The French philosopher, Blaise Pascal, wrote: “What else does this craving, and this helplessness, proclaim but that there was once in man a true happiness, of which all that now remains is the empty print and trace? This he tries in vain to fill with everything around him, seeking in things that are not there the help he cannot find in those that are, though none can help, since this infinite abyss can be filled only with an infinite and immutable object; in other words by God himself.” (Blaise Pascal, Pensees, #425)

This saying of Pascal’s has often been paraphrased in this way: “There is within every one of us a God-shaped vacuum that only God can fill.” People try to fill that space with so much stuff. Sometimes we try to fill it with good things like relationships, or work, or art or music. Sometimes we try to fill it with bad things like drugs or alcohol or other things that do us harm. But you’re never going to fill it with something else, because it is a God-shaped vacuum and only God can fill that empty space within you.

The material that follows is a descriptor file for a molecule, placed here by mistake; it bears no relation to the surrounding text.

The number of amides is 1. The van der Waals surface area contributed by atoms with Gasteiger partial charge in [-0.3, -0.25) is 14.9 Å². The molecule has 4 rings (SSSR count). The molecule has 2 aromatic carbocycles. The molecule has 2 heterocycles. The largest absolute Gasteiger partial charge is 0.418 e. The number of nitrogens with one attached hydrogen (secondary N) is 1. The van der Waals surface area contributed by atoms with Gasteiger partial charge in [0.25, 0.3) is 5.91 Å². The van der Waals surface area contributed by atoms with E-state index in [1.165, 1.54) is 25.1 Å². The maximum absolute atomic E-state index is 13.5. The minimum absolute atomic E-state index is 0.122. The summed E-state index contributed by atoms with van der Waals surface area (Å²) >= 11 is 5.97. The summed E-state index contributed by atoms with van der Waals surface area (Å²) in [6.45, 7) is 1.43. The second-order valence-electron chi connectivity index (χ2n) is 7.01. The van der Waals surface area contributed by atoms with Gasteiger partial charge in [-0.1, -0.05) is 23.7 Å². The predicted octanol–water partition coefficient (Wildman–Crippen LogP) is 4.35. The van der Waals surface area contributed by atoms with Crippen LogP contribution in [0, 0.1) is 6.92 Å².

St. Augustine said something much the same when he wrote: “You have made us for yourself, O Lord, and our hearts are restless until they find their rest in you.” (Augustine, Confessions, Book 1, Chapter 1) Is that you this morning? Are you restless? Are you hungry? Are you looking for something you just can’t find? If you’re not looking for it in God then you are looking in all the wrong places. Only God can satisfy.

This world in its present form is passing away. It’s temporary. It’s transitory. We know this world is not as it should be. We know there must be more to this life. Why? Because God has set eternity in the hearts of men.